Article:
Photo source: Photograph: Dominic Lipinski/PA
Belly Mujinga, a 47-year-old London transport worker, died on April 5 2020 after a 57-year-old man, who tested positive with COVID-19, allegedly coughed on her while on duty.
When the British Transport Police later checked the CCTV footage of the interaction between Mujinga and the man, they were unable to find substantial evidence. According to CPS, both witness reports and DNA evidence from Mujiniga’s clothing were inconclusive, ultimately unable to prosecute any charges (The Guardian).
Although the man was later interviewed by the British Transport Police (BTP), they concluded that there was “no evidence to substantiate any criminal offenses” and closed the case (The Guardian).
Though Mujinga’s family is considering suing the man for harassment and assault, Lawrence Davies, Mujinga’s family lawyer, stated how the police force refuses to reveal the name of the suspect, ultimately restricting them from creating any further civil claims and private prosecutions (The Argus).
As it has been the one-year anniversary of Mujinga’s death, Davies has stated to the PA news agency how they “are pushing for two things, an inquest and the name of the man who (allegedly) assaulted her. But the BTP won’t give the name. They have stonewalled me since September, so the family has complained to the IOPC (Independent Office for Police Conduct).” (iTV)
The BTP has come out and stated how the Data Protection Act restricts them from sharing any personal data and will continue ensuring the “safety and security” of the man involved.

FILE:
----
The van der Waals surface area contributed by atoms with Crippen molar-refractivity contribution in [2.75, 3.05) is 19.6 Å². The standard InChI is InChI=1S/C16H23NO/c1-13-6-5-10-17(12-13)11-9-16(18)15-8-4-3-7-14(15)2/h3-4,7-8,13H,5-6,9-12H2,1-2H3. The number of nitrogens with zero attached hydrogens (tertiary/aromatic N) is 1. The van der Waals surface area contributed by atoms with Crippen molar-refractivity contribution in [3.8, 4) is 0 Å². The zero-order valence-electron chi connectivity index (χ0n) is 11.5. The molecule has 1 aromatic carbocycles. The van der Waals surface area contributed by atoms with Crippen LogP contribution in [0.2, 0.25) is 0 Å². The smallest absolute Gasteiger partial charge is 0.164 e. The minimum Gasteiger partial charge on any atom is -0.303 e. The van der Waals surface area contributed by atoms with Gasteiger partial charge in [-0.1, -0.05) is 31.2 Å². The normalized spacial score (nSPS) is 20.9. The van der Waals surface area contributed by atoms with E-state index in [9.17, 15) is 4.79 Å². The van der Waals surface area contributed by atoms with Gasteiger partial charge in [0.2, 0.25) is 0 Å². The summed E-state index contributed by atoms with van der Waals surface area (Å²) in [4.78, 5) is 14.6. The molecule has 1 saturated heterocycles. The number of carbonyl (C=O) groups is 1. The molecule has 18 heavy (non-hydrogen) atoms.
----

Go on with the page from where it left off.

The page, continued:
ew Walker, the senior coroner, is considering continuing to hold on to the inquest into Mujinga’s death. Grant Shapps, the transport secretary, has advised Davies to wait on the coroner’s decision before he decides to answer any calls for public inquiry (The Guardian).
The death of Mujinga has sparked an increase in public outcry and concern for the safety of essential and frontline workers working during the COVID-19 pandemic. In fact, following the death of Mujinga, numerous people have joined the Justice for Belly campaign group to call for an inquest into Mujinga’s death.
Sonali Bhattacharyya, a volunteer from this campaign, has even come out and stated how “we’re here today on the first anniversary of Belly Mujinga’s death, united in anger and grief. A year on, and her family still have no answers. They still wait for justice.” (The Guardian).
ba Katalay, Belly Mujinga's husband, was later interviewed by reporters, he stated (through a translator) how his spouse was a “very good person, a wonderful wife at home and a very good mother”. He expresses a lot of grief for his wife and is seeking justice so that he and Ingrid, his daughter, could finally “have peace”.